For a long time, the gin section at the local liquor store was easy to navigate: Tanqueray, Beefeater, Seagram’s and a few bottom-shelf options that made a pretty okay Gin and Tonic.
Now the options are nearly endless. The resurgence in older styles of gin over the past few years has multiplied the available styles and brands. All these new bottles beg the question: What do you do with them?
Beyond Gin and Tonics, the waters get a bit murky. Can you use Old Tom in stalwart classics like the Martini? What’s the proper application of barrel-aged gins in cocktails? Each style, while still containing that refreshing juniper flavor, has a unique blend of botanicals and varying dryness. A good cocktail should reflect that individuality.
Cocktail: Dry Martini
The most popular style of gin, London Dry is incredibly versatile in cocktails. The herbal flavor works well in everything from a South Side to a Hanky Panky, but one of the best ways to showcase its finer qualities is in the classic Dry Martini. With only a bit of vermouth and a touch of orange bitters, nothing slows the botanic spice of this gin style.
Cocktail: Pink Plymouth Gin & Tonic
Yes, Plymouth is a style of gin all its own. No, it’s not exclusive to the brand with the same name. This category of gin, which must be made in Plymouth, England, is made with more root ingredients than a traditional London Dry gin, making it less dry and a touch more earthy. Though, for all intents and purposes, the two styles are incredibly similar. Plymouth’s inherent characteristics make it a flawless addition to a blend of tonic and spicy Angostura Bitters.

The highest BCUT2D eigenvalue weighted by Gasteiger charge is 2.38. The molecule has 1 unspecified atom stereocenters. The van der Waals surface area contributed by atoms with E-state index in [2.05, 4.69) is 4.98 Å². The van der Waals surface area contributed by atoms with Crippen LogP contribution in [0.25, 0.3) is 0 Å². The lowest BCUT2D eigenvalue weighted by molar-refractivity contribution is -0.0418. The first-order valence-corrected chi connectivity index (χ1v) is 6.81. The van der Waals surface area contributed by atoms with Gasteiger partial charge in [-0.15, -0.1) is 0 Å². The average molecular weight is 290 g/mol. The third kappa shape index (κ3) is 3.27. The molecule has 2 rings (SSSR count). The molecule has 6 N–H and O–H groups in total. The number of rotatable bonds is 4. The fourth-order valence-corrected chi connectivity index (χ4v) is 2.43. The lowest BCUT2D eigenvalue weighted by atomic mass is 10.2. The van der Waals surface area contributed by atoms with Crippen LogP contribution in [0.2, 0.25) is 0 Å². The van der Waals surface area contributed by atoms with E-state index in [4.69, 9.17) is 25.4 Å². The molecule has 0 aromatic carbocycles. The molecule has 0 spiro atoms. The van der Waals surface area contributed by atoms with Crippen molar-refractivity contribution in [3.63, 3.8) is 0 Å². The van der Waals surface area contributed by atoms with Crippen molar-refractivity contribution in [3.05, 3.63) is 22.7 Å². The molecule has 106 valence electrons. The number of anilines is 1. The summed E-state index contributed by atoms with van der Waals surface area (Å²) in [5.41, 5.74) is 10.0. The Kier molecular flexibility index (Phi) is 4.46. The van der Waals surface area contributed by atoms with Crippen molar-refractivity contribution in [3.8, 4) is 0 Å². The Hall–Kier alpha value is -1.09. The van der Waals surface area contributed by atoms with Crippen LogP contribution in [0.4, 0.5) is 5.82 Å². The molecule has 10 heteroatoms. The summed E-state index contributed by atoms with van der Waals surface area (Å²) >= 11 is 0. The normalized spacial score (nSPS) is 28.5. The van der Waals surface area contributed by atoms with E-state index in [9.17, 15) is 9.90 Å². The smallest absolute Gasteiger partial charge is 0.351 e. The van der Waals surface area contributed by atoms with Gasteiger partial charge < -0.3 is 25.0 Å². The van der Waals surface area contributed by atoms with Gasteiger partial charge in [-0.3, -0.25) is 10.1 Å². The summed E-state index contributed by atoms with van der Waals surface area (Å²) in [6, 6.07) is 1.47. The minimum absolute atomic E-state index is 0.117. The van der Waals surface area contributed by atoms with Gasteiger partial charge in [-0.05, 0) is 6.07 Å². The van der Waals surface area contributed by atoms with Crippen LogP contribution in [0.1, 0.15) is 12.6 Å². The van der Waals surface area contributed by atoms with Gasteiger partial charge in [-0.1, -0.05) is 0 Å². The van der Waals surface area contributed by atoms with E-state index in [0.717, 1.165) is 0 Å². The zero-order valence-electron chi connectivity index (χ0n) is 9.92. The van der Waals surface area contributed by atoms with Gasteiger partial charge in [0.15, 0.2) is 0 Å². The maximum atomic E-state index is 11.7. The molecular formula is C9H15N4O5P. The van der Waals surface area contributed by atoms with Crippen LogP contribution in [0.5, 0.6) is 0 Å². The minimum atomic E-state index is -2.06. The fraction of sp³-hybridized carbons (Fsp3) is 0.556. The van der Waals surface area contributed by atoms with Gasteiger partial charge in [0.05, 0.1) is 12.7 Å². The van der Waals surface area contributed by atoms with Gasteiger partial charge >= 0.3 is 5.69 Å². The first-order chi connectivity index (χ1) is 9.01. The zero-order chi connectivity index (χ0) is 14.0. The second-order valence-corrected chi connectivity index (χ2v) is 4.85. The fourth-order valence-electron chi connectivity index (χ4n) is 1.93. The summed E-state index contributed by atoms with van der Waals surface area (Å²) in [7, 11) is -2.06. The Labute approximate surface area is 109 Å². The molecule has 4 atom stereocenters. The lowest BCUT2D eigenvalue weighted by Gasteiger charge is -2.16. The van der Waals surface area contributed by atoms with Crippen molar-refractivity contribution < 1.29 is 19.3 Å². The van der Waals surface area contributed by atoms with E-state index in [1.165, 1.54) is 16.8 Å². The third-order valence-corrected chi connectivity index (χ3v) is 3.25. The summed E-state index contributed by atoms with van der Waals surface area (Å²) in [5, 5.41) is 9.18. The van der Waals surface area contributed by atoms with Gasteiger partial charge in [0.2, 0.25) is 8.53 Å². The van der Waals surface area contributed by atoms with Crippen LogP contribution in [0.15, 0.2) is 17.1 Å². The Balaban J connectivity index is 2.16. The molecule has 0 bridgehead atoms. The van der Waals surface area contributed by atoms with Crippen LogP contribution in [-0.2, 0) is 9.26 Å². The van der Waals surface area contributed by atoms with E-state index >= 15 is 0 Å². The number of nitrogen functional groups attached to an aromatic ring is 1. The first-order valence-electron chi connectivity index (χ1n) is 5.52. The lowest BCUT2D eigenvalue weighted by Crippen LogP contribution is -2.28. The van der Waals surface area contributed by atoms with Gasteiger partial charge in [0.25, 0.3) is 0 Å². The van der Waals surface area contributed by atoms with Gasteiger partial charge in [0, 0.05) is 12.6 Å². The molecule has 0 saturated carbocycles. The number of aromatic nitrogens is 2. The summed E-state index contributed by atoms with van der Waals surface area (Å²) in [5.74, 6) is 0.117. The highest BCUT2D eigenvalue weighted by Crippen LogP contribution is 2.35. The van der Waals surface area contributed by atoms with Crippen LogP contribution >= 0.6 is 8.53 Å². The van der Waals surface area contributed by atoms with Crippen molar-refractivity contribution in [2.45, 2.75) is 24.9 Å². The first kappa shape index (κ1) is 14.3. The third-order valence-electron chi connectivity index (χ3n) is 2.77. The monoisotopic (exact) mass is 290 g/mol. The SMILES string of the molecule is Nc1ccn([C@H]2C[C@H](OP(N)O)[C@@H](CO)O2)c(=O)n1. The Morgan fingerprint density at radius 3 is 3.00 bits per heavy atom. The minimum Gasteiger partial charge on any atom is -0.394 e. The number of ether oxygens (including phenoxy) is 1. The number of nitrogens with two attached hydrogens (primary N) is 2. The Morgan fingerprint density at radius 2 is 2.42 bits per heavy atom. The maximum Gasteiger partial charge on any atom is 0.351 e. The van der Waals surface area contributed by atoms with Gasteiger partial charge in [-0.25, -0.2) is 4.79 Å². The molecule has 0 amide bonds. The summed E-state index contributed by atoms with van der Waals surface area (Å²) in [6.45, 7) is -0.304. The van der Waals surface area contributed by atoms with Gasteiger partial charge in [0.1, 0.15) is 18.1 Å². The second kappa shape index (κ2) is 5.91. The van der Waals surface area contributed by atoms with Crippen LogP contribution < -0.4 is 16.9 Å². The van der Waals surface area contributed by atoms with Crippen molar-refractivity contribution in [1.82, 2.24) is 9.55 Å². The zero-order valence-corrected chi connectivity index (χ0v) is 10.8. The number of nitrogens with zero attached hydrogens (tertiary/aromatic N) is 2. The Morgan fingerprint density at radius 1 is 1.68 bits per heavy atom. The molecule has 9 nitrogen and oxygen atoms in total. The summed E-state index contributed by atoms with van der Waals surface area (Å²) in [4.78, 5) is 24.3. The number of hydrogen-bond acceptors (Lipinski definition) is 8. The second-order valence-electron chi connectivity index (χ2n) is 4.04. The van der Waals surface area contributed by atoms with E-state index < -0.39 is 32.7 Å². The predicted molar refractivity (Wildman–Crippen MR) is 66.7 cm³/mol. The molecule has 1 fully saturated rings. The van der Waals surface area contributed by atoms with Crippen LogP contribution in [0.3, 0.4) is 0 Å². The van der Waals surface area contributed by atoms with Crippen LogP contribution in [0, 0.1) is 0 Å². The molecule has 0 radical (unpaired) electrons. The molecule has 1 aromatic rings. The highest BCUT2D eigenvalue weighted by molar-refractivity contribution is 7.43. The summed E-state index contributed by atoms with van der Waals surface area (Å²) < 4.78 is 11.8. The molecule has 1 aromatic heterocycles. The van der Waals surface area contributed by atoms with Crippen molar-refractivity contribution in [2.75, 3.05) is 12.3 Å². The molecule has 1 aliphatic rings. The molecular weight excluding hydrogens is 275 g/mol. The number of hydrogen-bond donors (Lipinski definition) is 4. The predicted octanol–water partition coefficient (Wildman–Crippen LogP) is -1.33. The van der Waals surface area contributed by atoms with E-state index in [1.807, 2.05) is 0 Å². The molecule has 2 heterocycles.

Brands to try: Plymouth
In the last few years, Old Tom gins have seen a major rise in popularity, particularly behind the bar. Bartenders wanting to experiment with making gin cocktails just as Jerry Thomas did 150 years ago were hard-pressed to find a suitable alternative to the popular London Drys. Then brands like Hayman’s and Ransom started popping up, making recipes like the maraschino liqueur–and vermouth-spiked Martinez possible again.
Cocktail: Sloe Gin Fizz
You’ve seen it: That bottle of purple gin sitting behind the bar. It looks like it would taste pretty similar to super-sweet boozy fruit juice, which some of the low-rent versions do). But the best ones, thankfully, do not. Flavored with sloe (aka blackthorn berries) and added sugar, the gin is more akin to a cordial than a liquor. Still, it doesn’t have any overstated sweetness. Combine it with lemon, soda and simple syrup for a colorful refresher.
Cocktail: Cannibal Corpse Reviver No. 2
You’ve heard of cask-strength whiskies and rums that pack serious heat and flavor. Did you know there’s a gin equivalent? Navy strength gins hark back to a time when sailors set sea with lime juice to prevent scurvy and gin to make the juice taste a little better. These gins had a higher ABV than typical bottlings today, supposedly because, at this high proof, gunpowder that had been accidentally soaked with it would still light. Now, these spirits tend to fall at about 57 percent ABV, rather than the typical 40 or 45 of London Dry Gin.
Because of its hefty alcohol content, navy strength gin stands up to mixers even better than its less boozy counterparts. Case in point: the Cannibal Corpse Reviver No. 2, a blend of gin, lemon, pear brandy, Fernet and prosecco. Gird your loins; it’s going to be a wild night.
Mixing your cocktail